However, several outside companies ("operating participants," in Disney parlance) run restaurants at Disney properties, and those restaurants will be required to follow Disney's new food-and-nutrition guidelines.
"We have had initial conversations" with the participants, said a spokeswoman for Burbank, Calif.-based Disney. "There's certainly a big interest on their part to work with us, integrate with us and carry out our guidelines."
Los Angeles-based Wolfgang Puck Co. operates a cafe at Disney World. "Wolfgang Puck Gourmet Express is excited by Disney's recent decision to serve healthier food in their theme parks," Wolfgang Puck Company said in a statement prepared for Marketing Daily. "We will continue working toward offering healthier options for both children and adults as we introduce new recipes and ingredients in our restaurants."
McDonald's, Rainforest Cafe and Earl of Sandwich also operate restaurants at Disney World.
Disney's new guidelines cover three areas: food licensing and promotions aimed at children, food served to children at the parks and resorts, and trans fats. Beginning this month, kids' meals served at the company's U.S. parks and resorts will automatically include applesauce or carrot sticks as a side dish instead of French fries, and juice, low-fat milk or water instead of soda. Fries and pop are available on request.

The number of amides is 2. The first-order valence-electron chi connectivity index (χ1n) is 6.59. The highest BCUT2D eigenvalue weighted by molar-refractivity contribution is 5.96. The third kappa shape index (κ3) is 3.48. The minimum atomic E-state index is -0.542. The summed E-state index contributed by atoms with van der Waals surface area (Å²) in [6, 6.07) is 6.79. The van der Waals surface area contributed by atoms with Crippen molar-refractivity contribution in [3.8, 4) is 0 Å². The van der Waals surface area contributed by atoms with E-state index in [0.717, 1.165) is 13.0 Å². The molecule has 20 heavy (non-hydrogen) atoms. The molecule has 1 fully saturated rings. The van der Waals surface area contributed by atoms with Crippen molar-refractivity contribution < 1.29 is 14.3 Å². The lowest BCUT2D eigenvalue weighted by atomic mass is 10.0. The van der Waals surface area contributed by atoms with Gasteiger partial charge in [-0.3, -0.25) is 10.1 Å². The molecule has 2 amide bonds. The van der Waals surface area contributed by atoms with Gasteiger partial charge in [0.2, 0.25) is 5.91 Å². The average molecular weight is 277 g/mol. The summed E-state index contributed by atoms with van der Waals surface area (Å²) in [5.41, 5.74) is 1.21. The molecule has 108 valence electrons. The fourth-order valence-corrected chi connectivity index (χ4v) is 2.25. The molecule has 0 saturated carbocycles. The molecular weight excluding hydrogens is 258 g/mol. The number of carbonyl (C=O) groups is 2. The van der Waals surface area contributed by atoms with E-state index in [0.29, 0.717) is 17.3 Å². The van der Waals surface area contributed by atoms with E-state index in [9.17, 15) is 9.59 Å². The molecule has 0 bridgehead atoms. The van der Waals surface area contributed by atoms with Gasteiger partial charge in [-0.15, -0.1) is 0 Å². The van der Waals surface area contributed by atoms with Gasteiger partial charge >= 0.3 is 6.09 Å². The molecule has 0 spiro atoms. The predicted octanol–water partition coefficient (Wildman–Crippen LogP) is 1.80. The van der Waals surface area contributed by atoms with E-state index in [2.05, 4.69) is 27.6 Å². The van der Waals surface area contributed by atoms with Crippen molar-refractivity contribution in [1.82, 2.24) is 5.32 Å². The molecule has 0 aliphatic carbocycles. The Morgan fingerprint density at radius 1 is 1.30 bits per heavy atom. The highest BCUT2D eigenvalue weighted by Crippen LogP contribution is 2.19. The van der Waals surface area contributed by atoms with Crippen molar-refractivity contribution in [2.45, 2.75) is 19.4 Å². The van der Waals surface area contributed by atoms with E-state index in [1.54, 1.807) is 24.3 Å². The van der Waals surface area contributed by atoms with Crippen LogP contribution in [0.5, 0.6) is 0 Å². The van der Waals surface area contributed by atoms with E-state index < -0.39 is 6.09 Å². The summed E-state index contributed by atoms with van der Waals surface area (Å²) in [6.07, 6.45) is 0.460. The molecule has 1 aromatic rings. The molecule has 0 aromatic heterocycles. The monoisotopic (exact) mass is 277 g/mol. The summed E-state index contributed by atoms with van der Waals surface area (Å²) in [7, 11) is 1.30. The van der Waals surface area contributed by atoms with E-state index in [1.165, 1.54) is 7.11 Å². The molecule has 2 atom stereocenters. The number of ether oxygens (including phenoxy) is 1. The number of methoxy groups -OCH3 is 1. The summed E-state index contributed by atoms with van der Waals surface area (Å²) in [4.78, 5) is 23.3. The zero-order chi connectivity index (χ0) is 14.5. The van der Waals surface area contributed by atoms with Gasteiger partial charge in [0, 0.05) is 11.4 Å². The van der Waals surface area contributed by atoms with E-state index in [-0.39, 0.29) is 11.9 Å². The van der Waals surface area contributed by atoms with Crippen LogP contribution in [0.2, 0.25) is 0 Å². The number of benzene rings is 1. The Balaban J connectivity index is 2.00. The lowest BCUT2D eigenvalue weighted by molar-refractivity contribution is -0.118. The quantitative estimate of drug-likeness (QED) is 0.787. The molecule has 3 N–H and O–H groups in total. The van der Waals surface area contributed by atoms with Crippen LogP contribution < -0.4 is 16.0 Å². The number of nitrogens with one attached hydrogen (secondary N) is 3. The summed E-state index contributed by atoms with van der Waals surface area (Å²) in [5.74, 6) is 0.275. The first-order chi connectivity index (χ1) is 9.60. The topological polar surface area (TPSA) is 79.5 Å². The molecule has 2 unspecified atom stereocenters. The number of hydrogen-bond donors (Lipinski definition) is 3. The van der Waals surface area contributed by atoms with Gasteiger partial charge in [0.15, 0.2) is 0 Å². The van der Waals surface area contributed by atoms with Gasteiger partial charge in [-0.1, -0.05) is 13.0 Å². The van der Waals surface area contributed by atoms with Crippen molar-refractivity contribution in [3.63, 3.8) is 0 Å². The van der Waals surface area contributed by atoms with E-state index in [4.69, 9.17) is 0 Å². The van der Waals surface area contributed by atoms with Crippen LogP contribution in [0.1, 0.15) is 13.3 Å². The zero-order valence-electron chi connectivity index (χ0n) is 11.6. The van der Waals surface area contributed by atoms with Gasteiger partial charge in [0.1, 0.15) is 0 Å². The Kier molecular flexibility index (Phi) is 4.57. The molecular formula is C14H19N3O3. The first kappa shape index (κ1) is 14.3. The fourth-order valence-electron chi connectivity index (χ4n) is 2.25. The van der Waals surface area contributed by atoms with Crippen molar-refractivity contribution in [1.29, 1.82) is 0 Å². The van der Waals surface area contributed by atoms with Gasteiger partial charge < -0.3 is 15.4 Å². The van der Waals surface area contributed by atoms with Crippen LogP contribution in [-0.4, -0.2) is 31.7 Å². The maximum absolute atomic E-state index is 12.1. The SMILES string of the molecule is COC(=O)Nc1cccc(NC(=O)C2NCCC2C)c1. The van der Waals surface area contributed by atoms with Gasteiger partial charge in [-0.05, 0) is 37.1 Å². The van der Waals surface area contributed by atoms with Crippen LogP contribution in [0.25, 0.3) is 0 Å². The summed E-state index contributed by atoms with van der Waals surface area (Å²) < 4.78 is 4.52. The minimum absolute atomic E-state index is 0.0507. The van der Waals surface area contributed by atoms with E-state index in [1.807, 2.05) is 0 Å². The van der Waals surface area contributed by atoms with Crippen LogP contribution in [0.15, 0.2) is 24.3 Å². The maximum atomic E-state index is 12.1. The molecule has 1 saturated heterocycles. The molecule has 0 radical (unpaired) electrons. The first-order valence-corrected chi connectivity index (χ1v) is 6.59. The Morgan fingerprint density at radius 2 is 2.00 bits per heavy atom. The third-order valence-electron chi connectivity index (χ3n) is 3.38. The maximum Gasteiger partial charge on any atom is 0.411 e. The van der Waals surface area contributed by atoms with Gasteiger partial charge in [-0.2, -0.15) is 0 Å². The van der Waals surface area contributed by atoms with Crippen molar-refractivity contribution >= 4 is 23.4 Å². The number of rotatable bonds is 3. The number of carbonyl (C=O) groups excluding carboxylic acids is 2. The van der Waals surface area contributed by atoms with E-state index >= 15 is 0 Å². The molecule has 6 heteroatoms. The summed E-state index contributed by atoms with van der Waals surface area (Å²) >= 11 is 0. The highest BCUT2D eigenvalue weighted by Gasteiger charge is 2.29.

The company aims to remove trans fats from Disney menu items by the end of 2007, and have outside vendors remove trans fats from menus by the end of 2008.
Currently, the guidelines apply only to Disney's domestic properties, but the company plans to make it a global initiative, according to a spokesman. Disney also operates parks in Japan and France.
Parents sparked the health initiative, the spokesman said. "We were hearing from families who buy Disney products. They wanted a wider range of food, particularly more nutritious food," he said. The company does not disclose how many children visit the parks each year.